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Powell Scholar, Legal Scholar working to make impact

May 7, 2018

John Livingstone

John Livingstone
BS and MAcc in Accounting | Willington, Delaware

John Livingstone is well on his way to making a difference in the world.

As a Pacific student, Livingstone helped develop a microgreen system used by food banks to feed the hungry and has volunteered for the past three years at Stockton Impact Corps, a nonprofit founded by Pacific students and community members to provide small business loans, business consulting and financial literacy training.

Along the way Livingstone completed Pacific's five-year dual accounting program in just four years. He leaves Pacific with both a bachelor's and master's degree in accounting on his way to Case Western Reserve University School of Law. There he is studying national security law or international criminal law to one day make an impact as a public sector attorney. The Delaware native came to Pacific because, during his visit to California, family friend Vincent D'Angelo of Tracy suggested Livingstone take a look at Pacific. Stanford, University of California, Berkeley, and other universities were initially on his list.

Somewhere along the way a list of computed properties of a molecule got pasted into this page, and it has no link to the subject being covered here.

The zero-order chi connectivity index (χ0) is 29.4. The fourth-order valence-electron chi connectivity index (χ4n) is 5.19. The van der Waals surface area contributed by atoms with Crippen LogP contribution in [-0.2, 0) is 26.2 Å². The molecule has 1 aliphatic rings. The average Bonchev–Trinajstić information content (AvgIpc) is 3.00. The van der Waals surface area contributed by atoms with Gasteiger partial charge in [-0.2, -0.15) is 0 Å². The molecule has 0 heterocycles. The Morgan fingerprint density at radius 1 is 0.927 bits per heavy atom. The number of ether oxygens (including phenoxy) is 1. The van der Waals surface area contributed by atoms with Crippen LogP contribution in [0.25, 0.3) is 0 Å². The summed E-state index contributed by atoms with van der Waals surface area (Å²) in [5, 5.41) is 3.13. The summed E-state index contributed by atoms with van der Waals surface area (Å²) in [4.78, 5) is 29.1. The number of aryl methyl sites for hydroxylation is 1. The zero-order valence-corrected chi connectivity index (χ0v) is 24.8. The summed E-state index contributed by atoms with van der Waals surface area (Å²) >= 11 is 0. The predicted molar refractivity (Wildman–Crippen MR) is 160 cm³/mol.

"Pacific popped up several times during my search," Livingstone said.

He visited the Stockton Campus and spoke with program directors for the Powell Scholars, the premier academic merit award, and Pacific Legal Scholars, which prepares students for law school. Those conversations, along with financial support from the programs, the campus' visual similarity to East Coast colleges, and the proximity to Yosemite National Park all convinced Livingstone to attend Pacific's Eberhardt School of Business.

Doing good is a constant theme for Livingstone. He was part of the Powell Scholars team that developed the Verdevis system for growing nutritious food for The Resource Connection Food Bank in San Andreas.

"I've always wanted to make a difference in the world. ... It was so cool to see that we had made even a small bit of difference in the community with the microgreens," Livingstone said.

Working with fellow Powell Scholars and a consistent group of accounting students in most of his courses means Livingstone now has personal connections for life. "I've made some very good friends here, across majors and across years," Livingstone said.

He also made connections with faculty.

"Talk to your professors, especially about topics other than class material," Livingstone said of advice he would give incoming freshman students. "Just go in and talk about anything. ... It's amazing what can happen from a 20-minute conversation."

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